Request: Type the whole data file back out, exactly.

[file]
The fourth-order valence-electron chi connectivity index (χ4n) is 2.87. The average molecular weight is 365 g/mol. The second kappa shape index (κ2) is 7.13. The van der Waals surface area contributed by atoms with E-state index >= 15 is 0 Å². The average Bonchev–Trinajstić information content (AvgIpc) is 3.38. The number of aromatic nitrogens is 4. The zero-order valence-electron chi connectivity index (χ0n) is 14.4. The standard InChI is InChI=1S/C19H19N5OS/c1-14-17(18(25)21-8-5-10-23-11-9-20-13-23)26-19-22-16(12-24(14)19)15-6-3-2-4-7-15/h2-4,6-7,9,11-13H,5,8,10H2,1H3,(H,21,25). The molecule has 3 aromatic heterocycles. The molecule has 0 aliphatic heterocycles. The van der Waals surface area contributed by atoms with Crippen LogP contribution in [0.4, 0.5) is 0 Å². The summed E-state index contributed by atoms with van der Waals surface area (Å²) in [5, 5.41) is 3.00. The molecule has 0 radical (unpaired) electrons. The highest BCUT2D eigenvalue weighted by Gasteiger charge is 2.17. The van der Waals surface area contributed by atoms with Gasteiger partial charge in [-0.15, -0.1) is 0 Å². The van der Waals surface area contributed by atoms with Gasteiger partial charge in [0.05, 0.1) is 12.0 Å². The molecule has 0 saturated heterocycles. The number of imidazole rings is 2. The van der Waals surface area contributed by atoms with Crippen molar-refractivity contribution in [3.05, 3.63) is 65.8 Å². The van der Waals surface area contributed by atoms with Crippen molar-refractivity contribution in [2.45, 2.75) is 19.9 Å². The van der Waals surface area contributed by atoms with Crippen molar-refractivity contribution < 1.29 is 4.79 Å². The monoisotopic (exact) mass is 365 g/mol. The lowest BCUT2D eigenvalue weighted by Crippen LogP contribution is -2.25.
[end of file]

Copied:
The fourth-order valence-electron chi connectivity index (χ4n) is 2.87. The average molecular weight is 365 g/mol. The second kappa shape index (κ2) is 7.13. The van der Waals surface area contributed by atoms with E-state index >= 15 is 0 Å². The average Bonchev–Trinajstić information content (AvgIpc) is 3.38. The number of aromatic nitrogens is 4. The zero-order valence-electron chi connectivity index (χ0n) is 14.4. The standard InChI is InChI=1S/C19H19N5OS/c1-14-17(18(25)21-8-5-10-23-11-9-20-13-23)26-19-22-16(12-24(14)19)15-6-3-2-4-7-15/h2-4,6-7,9,11-13H,5,8,10H2,1H3,(H,21,25). The molecule has 3 aromatic heterocycles. The molecule has 0 aliphatic heterocycles. The van der Waals surface area contributed by atoms with Crippen LogP contribution in [0.4, 0.5) is 0 Å². The summed E-state index contributed by atoms with van der Waals surface area (Å²) in [5, 5.41) is 3.00. The molecule has 0 radical (unpaired) electrons. The highest BCUT2D eigenvalue weighted by Gasteiger charge is 2.17. The van der Waals surface area contributed by atoms with Gasteiger partial charge in [-0.15, -0.1) is 0 Å². The van der Waals surface area contributed by atoms with Gasteiger partial charge in [0.05, 0.1) is 12.0 Å². The molecule has 0 saturated heterocycles. The number of imidazole rings is 2. The van der Waals surface area contributed by atoms with Crippen molar-refractivity contribution in [3.05, 3.63) is 65.8 Å². The van der Waals surface area contributed by atoms with Crippen molar-refractivity contribution in [2.45, 2.75) is 19.9 Å². The van der Waals surface area contributed by atoms with Crippen molar-refractivity contribution < 1.29 is 4.79 Å². The monoisotopic (exact) mass is 365 g/mol. The lowest BCUT2D eigenvalue weighted by Crippen LogP contribution is -2.25.